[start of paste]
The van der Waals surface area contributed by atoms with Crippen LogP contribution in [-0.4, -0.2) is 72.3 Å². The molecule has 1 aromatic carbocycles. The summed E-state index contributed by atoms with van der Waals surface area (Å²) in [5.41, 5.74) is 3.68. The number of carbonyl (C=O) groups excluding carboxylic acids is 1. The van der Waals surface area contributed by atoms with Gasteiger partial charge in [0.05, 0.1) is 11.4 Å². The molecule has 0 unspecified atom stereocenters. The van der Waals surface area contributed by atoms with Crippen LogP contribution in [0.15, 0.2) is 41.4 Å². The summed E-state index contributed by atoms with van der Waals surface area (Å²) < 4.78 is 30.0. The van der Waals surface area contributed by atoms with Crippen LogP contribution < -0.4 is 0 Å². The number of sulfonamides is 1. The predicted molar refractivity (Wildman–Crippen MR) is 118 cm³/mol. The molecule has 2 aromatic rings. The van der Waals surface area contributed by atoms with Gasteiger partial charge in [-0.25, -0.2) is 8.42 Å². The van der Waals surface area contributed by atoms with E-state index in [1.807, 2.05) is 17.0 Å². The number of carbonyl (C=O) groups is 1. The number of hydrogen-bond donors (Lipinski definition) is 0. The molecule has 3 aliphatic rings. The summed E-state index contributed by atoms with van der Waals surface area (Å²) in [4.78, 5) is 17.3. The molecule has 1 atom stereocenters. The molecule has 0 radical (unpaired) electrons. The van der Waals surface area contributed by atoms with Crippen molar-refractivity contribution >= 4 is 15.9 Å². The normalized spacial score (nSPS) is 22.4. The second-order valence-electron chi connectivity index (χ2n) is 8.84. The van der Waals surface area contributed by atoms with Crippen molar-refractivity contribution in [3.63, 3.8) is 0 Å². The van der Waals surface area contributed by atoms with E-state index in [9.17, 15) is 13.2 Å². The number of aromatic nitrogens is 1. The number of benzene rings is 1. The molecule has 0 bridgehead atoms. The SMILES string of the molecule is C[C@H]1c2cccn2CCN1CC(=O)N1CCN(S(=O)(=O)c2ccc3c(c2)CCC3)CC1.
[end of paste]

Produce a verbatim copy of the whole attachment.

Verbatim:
The van der Waals surface area contributed by atoms with Crippen LogP contribution in [-0.4, -0.2) is 72.3 Å². The molecule has 1 aromatic carbocycles. The summed E-state index contributed by atoms with van der Waals surface area (Å²) in [5.41, 5.74) is 3.68. The number of carbonyl (C=O) groups excluding carboxylic acids is 1. The van der Waals surface area contributed by atoms with Gasteiger partial charge in [0.05, 0.1) is 11.4 Å². The molecule has 0 unspecified atom stereocenters. The van der Waals surface area contributed by atoms with Crippen LogP contribution in [0.15, 0.2) is 41.4 Å². The summed E-state index contributed by atoms with van der Waals surface area (Å²) < 4.78 is 30.0. The van der Waals surface area contributed by atoms with Crippen LogP contribution < -0.4 is 0 Å². The number of sulfonamides is 1. The predicted molar refractivity (Wildman–Crippen MR) is 118 cm³/mol. The molecule has 2 aromatic rings. The van der Waals surface area contributed by atoms with Gasteiger partial charge in [-0.25, -0.2) is 8.42 Å². The van der Waals surface area contributed by atoms with E-state index in [1.807, 2.05) is 17.0 Å². The number of carbonyl (C=O) groups is 1. The number of hydrogen-bond donors (Lipinski definition) is 0. The molecule has 3 aliphatic rings. The summed E-state index contributed by atoms with van der Waals surface area (Å²) in [4.78, 5) is 17.3. The molecule has 1 atom stereocenters. The molecule has 0 radical (unpaired) electrons. The van der Waals surface area contributed by atoms with Crippen molar-refractivity contribution >= 4 is 15.9 Å². The normalized spacial score (nSPS) is 22.4. The second-order valence-electron chi connectivity index (χ2n) is 8.84. The van der Waals surface area contributed by atoms with Crippen molar-refractivity contribution in [3.63, 3.8) is 0 Å². The van der Waals surface area contributed by atoms with E-state index in [9.17, 15) is 13.2 Å². The number of aromatic nitrogens is 1. The number of benzene rings is 1. The molecule has 0 bridgehead atoms. The SMILES string of the molecule is C[C@H]1c2cccn2CCN1CC(=O)N1CCN(S(=O)(=O)c2ccc3c(c2)CCC3)CC1.